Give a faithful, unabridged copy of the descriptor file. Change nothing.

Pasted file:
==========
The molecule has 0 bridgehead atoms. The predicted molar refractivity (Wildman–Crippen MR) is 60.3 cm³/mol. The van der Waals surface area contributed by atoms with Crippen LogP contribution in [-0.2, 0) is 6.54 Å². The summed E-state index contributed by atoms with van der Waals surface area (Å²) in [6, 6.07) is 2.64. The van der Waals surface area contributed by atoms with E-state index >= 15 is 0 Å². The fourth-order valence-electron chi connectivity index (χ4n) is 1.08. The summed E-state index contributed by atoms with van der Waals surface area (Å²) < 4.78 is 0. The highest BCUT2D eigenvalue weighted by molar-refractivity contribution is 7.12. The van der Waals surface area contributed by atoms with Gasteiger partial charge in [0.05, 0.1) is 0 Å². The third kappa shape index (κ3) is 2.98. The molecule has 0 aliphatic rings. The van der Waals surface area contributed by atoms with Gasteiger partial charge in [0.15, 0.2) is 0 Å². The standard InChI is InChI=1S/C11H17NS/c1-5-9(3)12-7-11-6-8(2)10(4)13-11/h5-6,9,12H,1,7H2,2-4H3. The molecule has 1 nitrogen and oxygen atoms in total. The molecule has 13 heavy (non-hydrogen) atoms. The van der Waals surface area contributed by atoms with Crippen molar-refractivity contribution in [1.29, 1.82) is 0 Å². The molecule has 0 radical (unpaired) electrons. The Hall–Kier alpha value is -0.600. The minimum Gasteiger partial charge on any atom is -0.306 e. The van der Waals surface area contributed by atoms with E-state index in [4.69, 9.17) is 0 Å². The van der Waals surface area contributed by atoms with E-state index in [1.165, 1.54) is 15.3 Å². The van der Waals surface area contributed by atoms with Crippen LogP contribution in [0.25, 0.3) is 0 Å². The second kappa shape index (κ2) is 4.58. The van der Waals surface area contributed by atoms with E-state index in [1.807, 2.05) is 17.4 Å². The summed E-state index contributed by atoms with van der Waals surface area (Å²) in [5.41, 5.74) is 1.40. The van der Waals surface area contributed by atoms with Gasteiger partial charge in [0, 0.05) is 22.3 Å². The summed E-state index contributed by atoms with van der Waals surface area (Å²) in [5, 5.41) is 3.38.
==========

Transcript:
The molecule has 0 bridgehead atoms. The predicted molar refractivity (Wildman–Crippen MR) is 60.3 cm³/mol. The van der Waals surface area contributed by atoms with Crippen LogP contribution in [-0.2, 0) is 6.54 Å². The summed E-state index contributed by atoms with van der Waals surface area (Å²) in [6, 6.07) is 2.64. The van der Waals surface area contributed by atoms with E-state index >= 15 is 0 Å². The fourth-order valence-electron chi connectivity index (χ4n) is 1.08. The summed E-state index contributed by atoms with van der Waals surface area (Å²) < 4.78 is 0. The highest BCUT2D eigenvalue weighted by molar-refractivity contribution is 7.12. The van der Waals surface area contributed by atoms with Gasteiger partial charge in [0.05, 0.1) is 0 Å². The third kappa shape index (κ3) is 2.98. The molecule has 0 aliphatic rings. The van der Waals surface area contributed by atoms with Gasteiger partial charge in [0.15, 0.2) is 0 Å². The standard InChI is InChI=1S/C11H17NS/c1-5-9(3)12-7-11-6-8(2)10(4)13-11/h5-6,9,12H,1,7H2,2-4H3. The molecule has 1 nitrogen and oxygen atoms in total. The molecule has 13 heavy (non-hydrogen) atoms. The van der Waals surface area contributed by atoms with Crippen molar-refractivity contribution in [1.29, 1.82) is 0 Å². The molecule has 0 radical (unpaired) electrons. The Hall–Kier alpha value is -0.600. The minimum Gasteiger partial charge on any atom is -0.306 e. The van der Waals surface area contributed by atoms with E-state index in [4.69, 9.17) is 0 Å². The van der Waals surface area contributed by atoms with E-state index in [1.165, 1.54) is 15.3 Å². The van der Waals surface area contributed by atoms with Crippen LogP contribution in [0.25, 0.3) is 0 Å². The second kappa shape index (κ2) is 4.58. The van der Waals surface area contributed by atoms with E-state index in [1.807, 2.05) is 17.4 Å². The summed E-state index contributed by atoms with van der Waals surface area (Å²) in [5.41, 5.74) is 1.40. The van der Waals surface area contributed by atoms with Gasteiger partial charge in [0, 0.05) is 22.3 Å². The summed E-state index contributed by atoms with van der Waals surface area (Å²) in [5, 5.41) is 3.38.